And I cried. Big, weeping, alligator tears. Yup, my legs were on fire, but my heart was exploding.
Giant eyes popped from bobble heads atop protruding bellies hugged by long slender fingers and graceful hands.
It was exactly what I imagined but now in technicolor.
I dried my eyes and explored the site, keeping a respectable distance and in quiet solitude. I found that biking here had been the best choice. It allowed me my own personal approach, arrival and exit from this sacred site where I could meander at will and avoid the tourist babble. The Moai deserve to be listened to. They have stories to tell.
From here, I continued north along the coastal route up to the other famous site, Anakena. Here, you’ll find shade, a small restaurant, gift stands and a beach. Sunbathers lay nearby the Moai, and a holiday vibe beats through the beach. I took a break, used the bathrooms, cooled off and appreciated the remoteness of this site and the entire island.
With refreshed legs and an inspired attitude, I headed along the center road back to town. Up. Up. Up. and more up. Straight up. For kilometers. Maybe 6 km? I thought I was going to die. Twice. Up. Up. Up. The good news is that the pot holes had disappeared, and the wind was now at my back. Thank god. Otherwise, I’d probably still be out there.
The ride back to town, after the Up, was mostly downhill and through a wonderfully-smelling eucalyptus grove. Whereas it had taken about 4 hours to get to the eastern site, it only took about an hour to get back to town. The total trip took about 6-7 hours with stops.
Bring water. Lots of water. And snacks. Lots of snacks. Don’t forget your sunscreen. I picked up all of these at the grocery in town before heading out on the ride. You can certainly stock up before your bike ride on Rapa Nui to the Maoi, and I highly suggest you do so.
Hiking Easter Island
On the second day, my tired legs begged for a walk to move yesterday’s lactic acid out of my thigh muscles. So, again, I hiked the mile into town and picked up a local map to discover that I could hike to see many more Moai right in town. This is a great option for folks who don’t want to take a tour or spend a ton of more money seeing the Easter Island statues. There are plenty of fabulous sites right in town that you can access by a hike or walk.
I spent the day walking Hanga Roa, Easter Island’s downtown center. I decided to walk the distance to the far point first at the north end of town, the Rapa Nui Museum. It took about 45 minutes to meander through town, along the red brick sidewalks, and up and down through a neighborhood to reach the museum. It was worth the effort.
The Rapa Nui Museum to Ahu Ko Te Riku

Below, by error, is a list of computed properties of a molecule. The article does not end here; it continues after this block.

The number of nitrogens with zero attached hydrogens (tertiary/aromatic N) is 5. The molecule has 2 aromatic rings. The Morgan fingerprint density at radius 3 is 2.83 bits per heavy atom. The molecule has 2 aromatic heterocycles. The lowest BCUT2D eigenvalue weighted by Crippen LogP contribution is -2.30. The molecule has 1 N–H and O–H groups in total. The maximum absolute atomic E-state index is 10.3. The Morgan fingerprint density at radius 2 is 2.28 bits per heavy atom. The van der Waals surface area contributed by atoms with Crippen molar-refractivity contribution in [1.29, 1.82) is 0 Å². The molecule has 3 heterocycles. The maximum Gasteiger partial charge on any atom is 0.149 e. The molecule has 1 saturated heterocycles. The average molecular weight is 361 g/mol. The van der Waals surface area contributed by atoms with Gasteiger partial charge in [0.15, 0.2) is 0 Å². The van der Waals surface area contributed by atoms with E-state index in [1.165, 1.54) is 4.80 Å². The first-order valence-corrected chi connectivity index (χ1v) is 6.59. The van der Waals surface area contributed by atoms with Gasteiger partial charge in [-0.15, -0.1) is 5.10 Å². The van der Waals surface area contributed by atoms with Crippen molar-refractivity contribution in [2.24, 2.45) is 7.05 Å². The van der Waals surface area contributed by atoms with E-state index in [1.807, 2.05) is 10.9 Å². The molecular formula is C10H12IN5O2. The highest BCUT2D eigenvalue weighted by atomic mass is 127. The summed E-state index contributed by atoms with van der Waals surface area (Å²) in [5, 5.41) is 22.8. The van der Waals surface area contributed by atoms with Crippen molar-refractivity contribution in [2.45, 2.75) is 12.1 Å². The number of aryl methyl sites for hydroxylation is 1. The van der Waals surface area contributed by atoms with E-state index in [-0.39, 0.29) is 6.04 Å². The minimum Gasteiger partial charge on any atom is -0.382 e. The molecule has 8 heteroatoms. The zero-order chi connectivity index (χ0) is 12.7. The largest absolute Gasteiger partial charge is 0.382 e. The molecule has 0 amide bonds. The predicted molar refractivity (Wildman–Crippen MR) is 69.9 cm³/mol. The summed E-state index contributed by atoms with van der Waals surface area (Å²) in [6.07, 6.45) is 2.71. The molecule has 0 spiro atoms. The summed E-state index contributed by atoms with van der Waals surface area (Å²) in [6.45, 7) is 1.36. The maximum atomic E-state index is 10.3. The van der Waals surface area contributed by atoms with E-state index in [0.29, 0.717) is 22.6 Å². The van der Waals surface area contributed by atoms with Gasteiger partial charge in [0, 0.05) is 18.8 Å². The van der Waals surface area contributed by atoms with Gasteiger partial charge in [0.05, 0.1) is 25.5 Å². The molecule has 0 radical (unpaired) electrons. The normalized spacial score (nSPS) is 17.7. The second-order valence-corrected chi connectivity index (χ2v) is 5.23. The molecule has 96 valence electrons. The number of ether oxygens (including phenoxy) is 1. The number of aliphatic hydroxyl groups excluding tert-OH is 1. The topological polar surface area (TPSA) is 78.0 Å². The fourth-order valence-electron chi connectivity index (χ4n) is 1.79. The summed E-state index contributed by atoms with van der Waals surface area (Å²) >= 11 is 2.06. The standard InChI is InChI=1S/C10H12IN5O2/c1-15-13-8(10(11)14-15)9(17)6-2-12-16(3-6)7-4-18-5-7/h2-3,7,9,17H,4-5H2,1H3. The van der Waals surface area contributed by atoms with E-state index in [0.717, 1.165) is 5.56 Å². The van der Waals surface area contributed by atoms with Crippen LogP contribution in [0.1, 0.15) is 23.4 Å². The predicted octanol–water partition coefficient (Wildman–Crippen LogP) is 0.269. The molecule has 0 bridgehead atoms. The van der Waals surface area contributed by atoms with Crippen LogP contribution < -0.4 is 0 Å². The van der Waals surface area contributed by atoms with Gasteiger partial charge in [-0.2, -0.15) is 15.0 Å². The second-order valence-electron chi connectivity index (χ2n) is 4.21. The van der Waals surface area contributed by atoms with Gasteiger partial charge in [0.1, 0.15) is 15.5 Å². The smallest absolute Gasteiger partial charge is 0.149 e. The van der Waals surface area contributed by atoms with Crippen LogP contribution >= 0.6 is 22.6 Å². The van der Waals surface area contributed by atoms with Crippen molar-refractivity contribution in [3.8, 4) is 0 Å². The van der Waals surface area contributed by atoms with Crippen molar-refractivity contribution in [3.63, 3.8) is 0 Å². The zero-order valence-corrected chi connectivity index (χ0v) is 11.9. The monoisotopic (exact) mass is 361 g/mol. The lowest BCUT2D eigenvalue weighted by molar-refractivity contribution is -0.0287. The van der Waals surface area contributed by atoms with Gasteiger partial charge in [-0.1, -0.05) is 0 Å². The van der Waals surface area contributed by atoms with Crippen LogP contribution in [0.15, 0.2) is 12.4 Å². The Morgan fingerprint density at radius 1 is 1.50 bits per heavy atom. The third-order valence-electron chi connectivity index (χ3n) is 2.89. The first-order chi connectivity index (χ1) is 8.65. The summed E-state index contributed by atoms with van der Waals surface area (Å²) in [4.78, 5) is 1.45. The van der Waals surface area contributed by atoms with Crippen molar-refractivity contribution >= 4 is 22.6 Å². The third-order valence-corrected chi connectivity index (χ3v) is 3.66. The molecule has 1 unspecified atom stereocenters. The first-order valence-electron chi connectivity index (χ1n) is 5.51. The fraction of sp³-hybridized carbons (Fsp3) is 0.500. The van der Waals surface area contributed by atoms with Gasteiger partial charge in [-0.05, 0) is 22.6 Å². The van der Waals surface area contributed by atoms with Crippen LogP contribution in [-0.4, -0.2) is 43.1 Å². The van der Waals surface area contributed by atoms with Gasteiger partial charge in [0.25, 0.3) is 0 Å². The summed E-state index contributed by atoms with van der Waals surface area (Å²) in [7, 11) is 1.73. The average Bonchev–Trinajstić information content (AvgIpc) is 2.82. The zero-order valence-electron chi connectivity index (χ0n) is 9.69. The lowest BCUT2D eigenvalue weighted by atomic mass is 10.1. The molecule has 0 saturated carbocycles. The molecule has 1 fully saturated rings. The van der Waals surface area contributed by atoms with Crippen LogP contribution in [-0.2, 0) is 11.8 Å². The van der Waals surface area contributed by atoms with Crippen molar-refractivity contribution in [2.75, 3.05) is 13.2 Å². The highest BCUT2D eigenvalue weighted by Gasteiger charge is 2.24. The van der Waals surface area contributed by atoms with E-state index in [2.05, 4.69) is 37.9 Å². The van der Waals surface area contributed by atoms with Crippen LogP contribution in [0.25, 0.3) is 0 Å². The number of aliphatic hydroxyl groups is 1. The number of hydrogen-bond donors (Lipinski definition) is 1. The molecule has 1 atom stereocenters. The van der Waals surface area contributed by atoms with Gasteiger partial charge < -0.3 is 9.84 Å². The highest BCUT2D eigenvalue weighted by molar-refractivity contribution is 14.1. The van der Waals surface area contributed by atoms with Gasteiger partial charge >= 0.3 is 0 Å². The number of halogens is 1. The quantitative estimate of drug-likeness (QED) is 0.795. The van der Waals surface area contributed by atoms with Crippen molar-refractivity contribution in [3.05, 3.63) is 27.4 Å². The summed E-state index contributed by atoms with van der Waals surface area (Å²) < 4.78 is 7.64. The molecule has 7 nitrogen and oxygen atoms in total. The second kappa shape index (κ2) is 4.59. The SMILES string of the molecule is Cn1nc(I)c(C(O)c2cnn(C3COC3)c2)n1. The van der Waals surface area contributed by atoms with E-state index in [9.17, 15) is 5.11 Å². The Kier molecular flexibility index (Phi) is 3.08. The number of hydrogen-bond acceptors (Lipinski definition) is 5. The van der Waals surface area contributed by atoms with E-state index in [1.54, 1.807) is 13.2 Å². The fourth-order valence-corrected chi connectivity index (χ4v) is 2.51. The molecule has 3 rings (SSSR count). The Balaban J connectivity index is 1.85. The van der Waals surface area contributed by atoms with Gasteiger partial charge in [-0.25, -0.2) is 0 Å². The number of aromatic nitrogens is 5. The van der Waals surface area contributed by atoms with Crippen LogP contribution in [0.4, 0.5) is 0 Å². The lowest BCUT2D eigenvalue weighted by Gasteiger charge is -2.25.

Inside, the museum tells the tribal story of the wax and wane of riches and resources, explaining the Easter Island mysteries. It also pays tribute to Sebastian Englert, the padre and amateur anthropologist who was the first to document the Rapa Nui story. I also learned that Englert was a distant relative, a surprise addition to my genealogy story.
From the Easter Island Museum, I continued the walk down the hill toward Ahu Ko Te Riku site of several Moai, one with the famous eyes. If this had been my first view of the standing Moai, I would have cried. Instead, I enjoyed the few with a mother horse and her foal. Hiking to the local Moai sites in the center of town on Easter Island was another great way to experience the statues without the crowds.
The Easter Island Cemetery
This set of Moai overlook the local cemetery which I couldn’t overlook. I jigged up the hill to learn more about the Rapa Nui culture and the influence of Christianity on the local population. The cemetery held crosses on each tomb, shells, teak sculptures and a Pacific echo.
Where to Eat Lunch on Easter Island
All this walking made lunch call my name. I couldn’t resist a stop at Manuia Restobar (Petero Atamu, Hanga Roa, Isla de Pascua) next to the cemetery where I enjoyed the catch of the day over steamed rice with a local salsa. Where to eat lunch on Easter Island must include the fresh fish of the day.
Get Your Passport Stamped on Easter Island then Go to Church
From here, my walk continued through town. I purchased some post cards and dropped them at the post office, where they also stamped my passport with an Easter Island ink stamp. The town’s road took me to the local church where Sebastian Englert had preached and was buried. I said my hello to him and visited the church inside to find a turtle on Jesus’ head and pews carved with fish. Stopping through here added dimension to a fascinating story that is not fully told in our history books.
By this time, I had run out of time. I had wanted to grab a cab to visit the Orongo site, which is famous for the Birdman competitions (read about them in Grant-Peterkin’s book.) But that, along with the quarry, will be the first two stops on my next trip to Rapa Nui, no longer called Easter Island. Whether you hike or bike Rapa Nui Easter Island, you’ll have an incredible time seeing the Maoi and avoiding the crowds.